And one begins to suspect an awful thing: that people believe that they deserve their history, and that when they operate on this belief, they perish. But one knows that they can scarcely avoid believing that they deserve it; one’s short time on this earth is very mysterious and very dark and very hard. I have known many black men and women and black boys and girls who really believed that it was better to be white than black, whose lives were ruined or ended by this belief; and I, myself, carried the seeds of this destruction within me for a long time.
- James Baldwin, “White Man’s Guilt”
Reading Baldwin’s remarkably lucid and powerfully articulated “White Man’s Guilt” I am reminded, thematically if not in terms of quality, of a piece I did in undergrad. I was writing about apartheid era South Africa, but also, I’ve since realized, about home, about the American inner-city (DJ Eurok put it well in his epic poem “This is DC”: “This is DC, you might think that you own it, a piece of South Africa on the Potomac.”) :
Black consciousness activist Steve Biko explained once to his white liberal companion, Donald Woods, as he took him through the streets of a black shanty-town:
“[if you survive childhood] you grow up in these streets, these houses. Your parents try, but in the end, you only get the education the white man can give you. Then you go to the city, to work, to shop. You see their streets, their cars their houses. And you begin to feel that there is something not quite right about yourself, about your humanity, something to do with your blackness. Because no matter how dumb or smart a white child is, he is born into that world, but you, a black child, smart or dumb, you’re born into this,and smart or dumb, you’ll die in it.” (Cry Freedom)
In his account of the black child’s encounter with the white world, Biko crystallizes conceptions of two distinct physical spaces. One, containing “these streets and these houses”, is characterized by squalor, violence and poverty. The other, containing “their streets, their cars, their houses” is characterized by manifestations of wealth and privilege.
Biko asserts that, when confronted with the contrast between the two spaces, a black man associates the “inhumanity” of the conditions in his space with his blackness. Further, when Biko comments on the different worlds that black and white children are born into, he refers not just to a world of privileges, but also to a disparate set of physical spaces which neither is likely ever to leave, other than “to shop” or “to work” in the case of the black child. In this sense, physical space was woven into the very fabric of what it meant to be black or white.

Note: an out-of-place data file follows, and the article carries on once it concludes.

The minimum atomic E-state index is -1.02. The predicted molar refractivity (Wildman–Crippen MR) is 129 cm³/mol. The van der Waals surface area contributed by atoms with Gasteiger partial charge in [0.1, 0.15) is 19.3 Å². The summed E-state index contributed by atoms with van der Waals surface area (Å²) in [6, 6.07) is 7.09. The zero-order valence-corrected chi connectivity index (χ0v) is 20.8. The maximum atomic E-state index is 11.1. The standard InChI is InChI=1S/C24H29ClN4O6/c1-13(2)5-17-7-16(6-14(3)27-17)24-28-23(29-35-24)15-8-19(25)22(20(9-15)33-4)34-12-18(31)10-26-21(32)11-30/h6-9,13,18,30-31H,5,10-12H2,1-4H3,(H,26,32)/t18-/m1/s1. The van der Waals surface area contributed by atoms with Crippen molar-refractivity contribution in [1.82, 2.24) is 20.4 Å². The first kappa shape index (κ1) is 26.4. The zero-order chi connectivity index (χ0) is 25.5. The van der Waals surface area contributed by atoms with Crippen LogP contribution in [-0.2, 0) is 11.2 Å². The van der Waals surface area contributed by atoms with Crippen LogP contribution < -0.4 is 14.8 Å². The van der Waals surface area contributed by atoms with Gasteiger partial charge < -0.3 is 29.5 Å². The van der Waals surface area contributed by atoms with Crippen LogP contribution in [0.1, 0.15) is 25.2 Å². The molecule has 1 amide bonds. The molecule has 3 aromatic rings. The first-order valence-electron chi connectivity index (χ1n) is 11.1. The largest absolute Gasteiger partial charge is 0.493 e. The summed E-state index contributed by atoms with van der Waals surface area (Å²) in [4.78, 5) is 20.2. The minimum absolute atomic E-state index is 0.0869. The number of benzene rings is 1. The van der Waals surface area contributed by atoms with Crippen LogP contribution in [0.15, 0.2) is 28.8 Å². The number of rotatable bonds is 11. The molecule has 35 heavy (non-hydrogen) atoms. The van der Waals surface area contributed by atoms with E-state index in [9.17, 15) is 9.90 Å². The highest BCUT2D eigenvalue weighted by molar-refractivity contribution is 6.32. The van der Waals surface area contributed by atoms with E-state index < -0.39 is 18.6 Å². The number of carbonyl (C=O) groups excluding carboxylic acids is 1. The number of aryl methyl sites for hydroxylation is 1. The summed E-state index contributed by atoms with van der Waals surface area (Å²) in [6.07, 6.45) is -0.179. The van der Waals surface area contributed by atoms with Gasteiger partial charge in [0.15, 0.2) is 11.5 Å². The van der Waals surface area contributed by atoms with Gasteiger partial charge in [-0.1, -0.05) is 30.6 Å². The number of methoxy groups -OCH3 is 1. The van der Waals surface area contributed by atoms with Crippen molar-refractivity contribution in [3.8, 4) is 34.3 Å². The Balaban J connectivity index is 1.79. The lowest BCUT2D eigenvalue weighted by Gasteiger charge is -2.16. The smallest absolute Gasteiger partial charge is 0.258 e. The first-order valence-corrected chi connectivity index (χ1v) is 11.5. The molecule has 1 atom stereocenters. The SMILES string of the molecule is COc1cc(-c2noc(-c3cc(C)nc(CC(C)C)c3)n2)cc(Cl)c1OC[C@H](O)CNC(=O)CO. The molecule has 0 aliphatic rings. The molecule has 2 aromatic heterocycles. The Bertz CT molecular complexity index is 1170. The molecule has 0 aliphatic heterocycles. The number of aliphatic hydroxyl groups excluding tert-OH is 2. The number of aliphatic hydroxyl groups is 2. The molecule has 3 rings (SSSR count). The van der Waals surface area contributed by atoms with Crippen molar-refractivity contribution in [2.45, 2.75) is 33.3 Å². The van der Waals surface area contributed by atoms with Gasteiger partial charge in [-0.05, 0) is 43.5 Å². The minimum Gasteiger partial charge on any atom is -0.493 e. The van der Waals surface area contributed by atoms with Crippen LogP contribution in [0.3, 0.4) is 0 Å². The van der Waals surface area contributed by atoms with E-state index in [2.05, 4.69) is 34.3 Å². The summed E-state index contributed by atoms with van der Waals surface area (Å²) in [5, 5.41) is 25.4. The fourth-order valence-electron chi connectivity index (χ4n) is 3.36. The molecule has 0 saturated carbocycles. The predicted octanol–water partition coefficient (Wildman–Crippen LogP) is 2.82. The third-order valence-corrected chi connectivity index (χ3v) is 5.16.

Social commentator and urban design critic James Kunstler shares the insight of the fictionalized Biko from “Cry Freedom”, reminding us that the design and condition of our cities tell us who we are, where we’ve been and what we aspire to. The same is true of a city’s subdivisions, wards and neighborhoods like the one in DC where I grew up.
The failing infrastructure of the city that was let to fall down around us; the regal, decayed old houses in Anacostia; the public housing tenements that rose up alongside them - bleak, square and imposing as they were; shops with glass two inches thick separating black patron from yellow proprietor; the eerie absence of sit down restaurants or palatable, green, public gathering places; these things told us that we’d inherited the discards of more worthy people, that they’d abandoned this dying history to pursue another, separate from ours.
If our city had a Kunstlerian message for us, it was this: we were tiny, divorced from history and nature, and going nowhere. As Baldwin put it, all of this suggests most insidiously to a malleable young mind “that they deserve their history”, and their present. It left generations of us throwing our lives after the ugliness, and a lucky few of us, searching for our true deserving.